As supply chain networks become more intricate, it is only fitting that there is a solution to help purchasers and their suppliers manage their interactions. For this reason, many firms look to a supplier portal, sometimes known as a vendor portal, as their tool of choice.
Distilled to its most basic function, a supplier portal is an online platform where companies can collaborate and communicate with their third-party suppliers. Since teams often engage with several suppliers, the supplier portal effectively becomes the simplest way for businesses to enter information, submit documents, track orders and raise concerns with future engagements. The benefit of doing this is that buying organizations can now identify patterns and reduce other redundancies in the supply chain.
A supplier portal is often available for businesses as a software-as-a-service solution (SaaS), meaning it is hosted and maintained by an external provider with transaction-based pricing. The benefit is that the purchaser does not need to purchase lots of hardware or infrastructure to run the system, although some licenses or subscriptions may be required to access the tool.
With this definition in mind, the next logical question many businesses have is, what can a supplier portal do? And how should my team be using one?
How to Use Your Supplier Portal
Looking at a high-level, many teams have distilled the benefits of a supplier portal to their ability to eliminate manual, paper-based processes. By doing so, these same businesses have reported an increase in efficiency in passing documents and interactions between the purchaser and supplier.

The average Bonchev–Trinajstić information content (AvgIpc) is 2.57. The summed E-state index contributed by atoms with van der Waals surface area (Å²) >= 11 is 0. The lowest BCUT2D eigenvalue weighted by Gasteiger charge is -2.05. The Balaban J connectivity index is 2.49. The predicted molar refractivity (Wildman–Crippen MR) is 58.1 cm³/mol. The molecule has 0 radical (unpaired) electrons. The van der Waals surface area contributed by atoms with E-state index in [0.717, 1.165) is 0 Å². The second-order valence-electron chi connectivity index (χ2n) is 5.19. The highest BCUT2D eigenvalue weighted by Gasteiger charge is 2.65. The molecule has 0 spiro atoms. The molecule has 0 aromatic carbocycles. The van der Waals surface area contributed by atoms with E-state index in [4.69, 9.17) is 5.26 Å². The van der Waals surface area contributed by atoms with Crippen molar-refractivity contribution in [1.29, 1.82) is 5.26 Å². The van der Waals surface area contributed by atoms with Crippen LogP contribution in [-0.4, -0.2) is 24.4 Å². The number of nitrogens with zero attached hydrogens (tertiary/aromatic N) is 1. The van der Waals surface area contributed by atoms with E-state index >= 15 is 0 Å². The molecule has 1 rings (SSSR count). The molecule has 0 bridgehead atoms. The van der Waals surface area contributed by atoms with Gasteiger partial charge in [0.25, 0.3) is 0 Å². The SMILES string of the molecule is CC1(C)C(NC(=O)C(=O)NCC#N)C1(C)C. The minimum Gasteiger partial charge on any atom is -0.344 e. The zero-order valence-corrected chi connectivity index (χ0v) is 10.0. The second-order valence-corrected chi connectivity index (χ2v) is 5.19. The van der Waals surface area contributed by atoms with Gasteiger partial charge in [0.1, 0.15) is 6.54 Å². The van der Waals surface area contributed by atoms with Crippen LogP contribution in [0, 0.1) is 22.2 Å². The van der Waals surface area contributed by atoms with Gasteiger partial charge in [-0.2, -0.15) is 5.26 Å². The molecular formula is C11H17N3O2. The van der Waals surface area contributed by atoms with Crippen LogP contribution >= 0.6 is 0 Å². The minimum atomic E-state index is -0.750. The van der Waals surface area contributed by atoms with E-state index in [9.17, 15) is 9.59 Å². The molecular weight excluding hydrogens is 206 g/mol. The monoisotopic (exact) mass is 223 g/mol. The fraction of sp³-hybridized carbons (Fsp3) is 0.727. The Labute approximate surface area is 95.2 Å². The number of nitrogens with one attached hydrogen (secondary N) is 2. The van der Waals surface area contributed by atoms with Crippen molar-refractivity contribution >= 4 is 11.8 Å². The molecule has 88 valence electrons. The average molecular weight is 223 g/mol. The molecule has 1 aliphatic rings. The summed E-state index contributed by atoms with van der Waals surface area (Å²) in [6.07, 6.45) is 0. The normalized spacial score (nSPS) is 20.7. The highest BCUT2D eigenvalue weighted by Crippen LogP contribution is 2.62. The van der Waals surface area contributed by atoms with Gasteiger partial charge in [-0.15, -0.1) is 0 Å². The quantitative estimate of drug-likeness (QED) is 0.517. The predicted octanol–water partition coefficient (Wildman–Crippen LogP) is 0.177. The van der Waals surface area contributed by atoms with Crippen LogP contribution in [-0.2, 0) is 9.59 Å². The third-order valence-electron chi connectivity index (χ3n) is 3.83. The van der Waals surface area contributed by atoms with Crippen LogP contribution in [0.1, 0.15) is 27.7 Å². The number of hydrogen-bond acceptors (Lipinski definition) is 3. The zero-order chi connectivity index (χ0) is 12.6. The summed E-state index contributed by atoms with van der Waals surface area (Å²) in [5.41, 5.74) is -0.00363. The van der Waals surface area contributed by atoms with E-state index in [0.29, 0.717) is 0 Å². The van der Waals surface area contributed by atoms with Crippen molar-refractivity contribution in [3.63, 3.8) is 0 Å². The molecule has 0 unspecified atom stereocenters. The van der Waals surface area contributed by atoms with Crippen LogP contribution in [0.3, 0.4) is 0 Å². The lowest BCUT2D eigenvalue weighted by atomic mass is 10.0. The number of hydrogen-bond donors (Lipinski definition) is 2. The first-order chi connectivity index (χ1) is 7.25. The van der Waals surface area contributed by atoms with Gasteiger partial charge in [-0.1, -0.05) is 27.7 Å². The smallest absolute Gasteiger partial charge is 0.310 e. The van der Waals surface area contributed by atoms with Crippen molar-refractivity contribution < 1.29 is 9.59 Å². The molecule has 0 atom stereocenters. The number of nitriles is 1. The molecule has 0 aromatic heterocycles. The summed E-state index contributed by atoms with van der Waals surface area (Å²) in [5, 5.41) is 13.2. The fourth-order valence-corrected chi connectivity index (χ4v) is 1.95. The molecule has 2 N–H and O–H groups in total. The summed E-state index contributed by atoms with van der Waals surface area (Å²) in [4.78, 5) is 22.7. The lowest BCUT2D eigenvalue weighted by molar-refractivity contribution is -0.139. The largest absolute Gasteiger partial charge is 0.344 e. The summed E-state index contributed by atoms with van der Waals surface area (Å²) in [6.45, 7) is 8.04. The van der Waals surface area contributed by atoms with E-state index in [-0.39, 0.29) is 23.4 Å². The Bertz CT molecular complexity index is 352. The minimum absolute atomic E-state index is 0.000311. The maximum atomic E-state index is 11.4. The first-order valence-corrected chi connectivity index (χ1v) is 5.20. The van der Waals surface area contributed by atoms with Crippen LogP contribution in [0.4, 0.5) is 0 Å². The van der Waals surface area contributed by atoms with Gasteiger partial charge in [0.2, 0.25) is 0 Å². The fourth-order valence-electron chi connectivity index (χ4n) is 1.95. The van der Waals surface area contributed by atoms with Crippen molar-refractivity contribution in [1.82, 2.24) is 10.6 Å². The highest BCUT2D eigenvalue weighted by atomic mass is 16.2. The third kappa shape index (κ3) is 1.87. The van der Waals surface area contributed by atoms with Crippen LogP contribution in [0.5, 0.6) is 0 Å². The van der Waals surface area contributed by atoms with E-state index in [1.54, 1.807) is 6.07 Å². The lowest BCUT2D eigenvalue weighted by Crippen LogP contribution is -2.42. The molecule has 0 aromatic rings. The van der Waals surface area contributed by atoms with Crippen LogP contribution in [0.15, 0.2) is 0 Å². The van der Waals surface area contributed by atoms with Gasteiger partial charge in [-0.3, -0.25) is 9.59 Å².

The five examples below delve into more details about what this means for your team.
1. Automate Document Creation, Transfer and Storage
Consider an example to understand one of the main uses of a supplier portal. Today, many companies will undergo a process of document exchange in which a purchase order (PO) is generated within their own Enterprise Resource Planning (ERP) system. Following the creation, a PDF version of the PO is often downloaded to be printed or emailed to their suppliers. Upon receiving the purchase order, the vendor is likely to make their own digital version, with the intent to record it in their own ERP system. As you likely noticed, these steps involve repeated efforts, which result in more time-consuming tasks.
By incorporating these otherwise separate steps, teams have found opportunities for automation, such as through the automatic generation of a Purchase Order (PO) from the details found in one’s Purchase Requisition (PR). Additionally, duplicated steps such as the buyer and supplier digitizing their documents to be input into their ERP system are eliminated so that the details of a PO may only be created and uploaded once. Moreover, an ERP system can create a cXML file uploaded to a user’s portal, which can be transferred automatically from system to system, being made available in the vendor’s ERP system, without the need for scanning or OCR. These same benefits can later be seen in the resulting documents that come with a PO being turned into products received and paid for by the supplier with the click of a button.
2. Create a Self-Service Environment for Onboarding and Managing Supplier Accounts